Constantinople also became the capital of the Eastern Christian Church, now known as the Orthodox Church. Initially, the Bishop of Rome (the Pope) was still considered the supreme ruler of the Church, but in about 1000 AD, the Eastern Church split from the Western one over a number of issues, and from then on it went its own way, with the Patriarch of Constantinople as head honcho.
Over the next thousand years or so, Constantinople was besieged many times, by Persians, Arabs, Bulgars, and Russians. The city was sacked by the Western European Christians in 1204; the Fourth Crusade had run out of operating cash - the Crusaders were promised money and supplies if they helped an exiled Byzantine prince onto the throne. They did this, but he failed to come up with the cash, so they sacked the city, carrying off many treasures to Western lands. The Venetians benefited greatly from this, bringing back to Venice many treasures which they had looted from Constantinople. This wasn't the end of the Byzantine Empire, however. It recovered and limped along until 29 May, 1453, when the Turks, under Mehmet II, invaded the city. This date can be considered to be the final fall of the Roman Empire.
The Turks called the city Istanbul3, although its official name continued to be Constantinople until 1930. They made Istanbul the capital of their Ottoman Empire. This was probably the most successful Muslim Empire on the planet. The Ottomans were a strange mixture of culture and ruthlessness: they loved art and when they converted the huge church Hagia Sophia into a mosque, they carefully plastered over the Christian mosaics in such a way that they would be preserved, with periodic inspections to make sure the mosaics had not deteriorated. Sultan Mehmet the Conqueror is depicted smelling a rose. On the other hand, the Sultans kept their brothers in a cage in the palace to prevent any arguments about who was the rightful ruler, and one Sultan killed all his male children except one, so that there would be no argument about his successor.
The Ottoman Empire lasted until 1922. It was on the losing side after the First World War and lost a lot of land in the post-war carve-up of Europe. This led to great unrest among the people. They rebelled against their rulers and declared a Turkish republic. The capital of the new republic was moved away from Istanbul to Ankara.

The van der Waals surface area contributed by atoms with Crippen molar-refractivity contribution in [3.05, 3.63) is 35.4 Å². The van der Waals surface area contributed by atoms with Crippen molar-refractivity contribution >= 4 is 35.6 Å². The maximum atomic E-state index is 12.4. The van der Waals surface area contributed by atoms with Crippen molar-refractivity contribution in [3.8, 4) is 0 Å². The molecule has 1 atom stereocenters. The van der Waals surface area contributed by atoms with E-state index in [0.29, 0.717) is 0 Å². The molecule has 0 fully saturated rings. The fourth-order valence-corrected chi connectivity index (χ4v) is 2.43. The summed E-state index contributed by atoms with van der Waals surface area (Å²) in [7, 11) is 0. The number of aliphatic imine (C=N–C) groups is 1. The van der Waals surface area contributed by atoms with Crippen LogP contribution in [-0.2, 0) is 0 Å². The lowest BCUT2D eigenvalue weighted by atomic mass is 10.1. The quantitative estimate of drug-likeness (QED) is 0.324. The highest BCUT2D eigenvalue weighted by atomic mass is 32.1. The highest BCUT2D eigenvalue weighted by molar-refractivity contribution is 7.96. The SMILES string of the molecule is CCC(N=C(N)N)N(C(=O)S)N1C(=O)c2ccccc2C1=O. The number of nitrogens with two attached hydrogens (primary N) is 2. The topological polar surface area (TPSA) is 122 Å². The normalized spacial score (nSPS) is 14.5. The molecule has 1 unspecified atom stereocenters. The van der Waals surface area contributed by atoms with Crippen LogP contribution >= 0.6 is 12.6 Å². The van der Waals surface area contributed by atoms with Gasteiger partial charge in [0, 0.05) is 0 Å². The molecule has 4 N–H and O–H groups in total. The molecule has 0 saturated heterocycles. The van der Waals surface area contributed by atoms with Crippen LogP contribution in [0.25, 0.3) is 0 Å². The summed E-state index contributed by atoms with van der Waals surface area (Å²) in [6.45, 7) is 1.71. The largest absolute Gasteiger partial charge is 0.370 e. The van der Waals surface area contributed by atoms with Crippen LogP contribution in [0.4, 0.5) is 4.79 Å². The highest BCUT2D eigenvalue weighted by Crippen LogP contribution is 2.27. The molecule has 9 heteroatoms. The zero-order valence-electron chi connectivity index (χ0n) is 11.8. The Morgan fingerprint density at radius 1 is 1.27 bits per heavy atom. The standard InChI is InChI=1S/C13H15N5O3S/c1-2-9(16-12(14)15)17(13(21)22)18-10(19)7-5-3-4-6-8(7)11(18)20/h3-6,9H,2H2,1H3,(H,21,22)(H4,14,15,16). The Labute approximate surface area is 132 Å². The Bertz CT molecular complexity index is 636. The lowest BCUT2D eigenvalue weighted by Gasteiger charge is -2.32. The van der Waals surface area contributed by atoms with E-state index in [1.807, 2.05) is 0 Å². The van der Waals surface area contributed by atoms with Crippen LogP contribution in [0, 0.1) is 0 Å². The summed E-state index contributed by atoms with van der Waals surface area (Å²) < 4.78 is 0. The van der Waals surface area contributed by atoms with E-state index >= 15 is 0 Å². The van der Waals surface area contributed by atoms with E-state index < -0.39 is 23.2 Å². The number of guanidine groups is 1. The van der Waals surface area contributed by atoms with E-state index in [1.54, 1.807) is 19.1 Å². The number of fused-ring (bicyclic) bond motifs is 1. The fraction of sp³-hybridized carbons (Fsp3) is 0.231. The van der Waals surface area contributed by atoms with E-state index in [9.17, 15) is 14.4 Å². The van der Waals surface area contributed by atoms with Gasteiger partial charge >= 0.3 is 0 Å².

Istanbul is packed full of things to see. Most of these are in the Old City, south of the Golden Horn.
This enormous structure was built in the period 532 - 537 during the reign of Emperor Justinian, as a church. It looks like a mosque, but remember, it was built before the founding of Islam. The name Hagia Sophia, sometimes given as Ayia Sophia or even Sancta Sophia, means 'Holy Wisdom' and the building was the principal church of the Christian world. In 1453, the Ottomans adopted Hagia Sophia as their principal place of worship and it was converted into a mosque. Four minarets were added on the outside, and the insides were changed around slightly, with the addition of a pulpit (minbar) and prayer niche (mihrab). In 1935, the mosque was converted to a museum. It is now one of the biggest tourist attractions in Istanbul.
Inside, Hagia Sophia has an enormous central space surmounted by a dome that measures 33m across. The top of the dome is 56m above the ground, but thanks to a very clever use of windows, there is plenty of light, giving an amazing feeling of airiness. It is not dark like many medieval European cathedrals. The walls and ceilings were originally decorated with mosaics and some of these have survived. There are also four large circular wall hangings featuring quotations in Arabic from the Qur'an, from the time when the building was a mosque.
Outside Hagia Sophia are mausoleums in which some of the Sultans were buried.
The Blue Mosque
The Blue Mosque is officially the Mosque of Sultan Ahmet I. It was built at the beginning of the 17th Century and was designed by Sedefkar Mehmet Aga. It is built on the site of the Byzantine Great Palace - that is, the palace of the Byzantine Emperors. The most distinctive feature of the mosque is its six minarets - a very unusual number. Legend has it that these came about as a result of a mix-up. The sultan wanted a gold minaret and the architect mistook the word for gold 'altin' with the word for six 'alti'. A good but unlikely story.
The Blue Mosque isn't blue on the outside, it is grey. It gets its name from the ceiling inside, which is inlaid with distinctive blue tiles from Iznik. Like many other mosques, the building is roughly two squares side by side. The first square is an open courtyard surrounded by a colonnade, and the second is the mosque building itself, covered in domes.
Note that because this is a working mosque, it is closed to tourists during the five daily prayer times and for longer periods on Fridays. There's a sign displayed outside which will tell you when you can go in as a tourist. As with all mosques, tourist must remove their shoes upon entering the mosque.
The Topkapi4 Palace was not only the residence of the Sultans of the Ottoman Empire for nearly 400 years, but also the centre of administration. Here you will find one of the greatest examples of opulence in the world. It is very busy, so be sure to get there early. Start your tour with a visit to the Harem, since this is only available through a guided tour.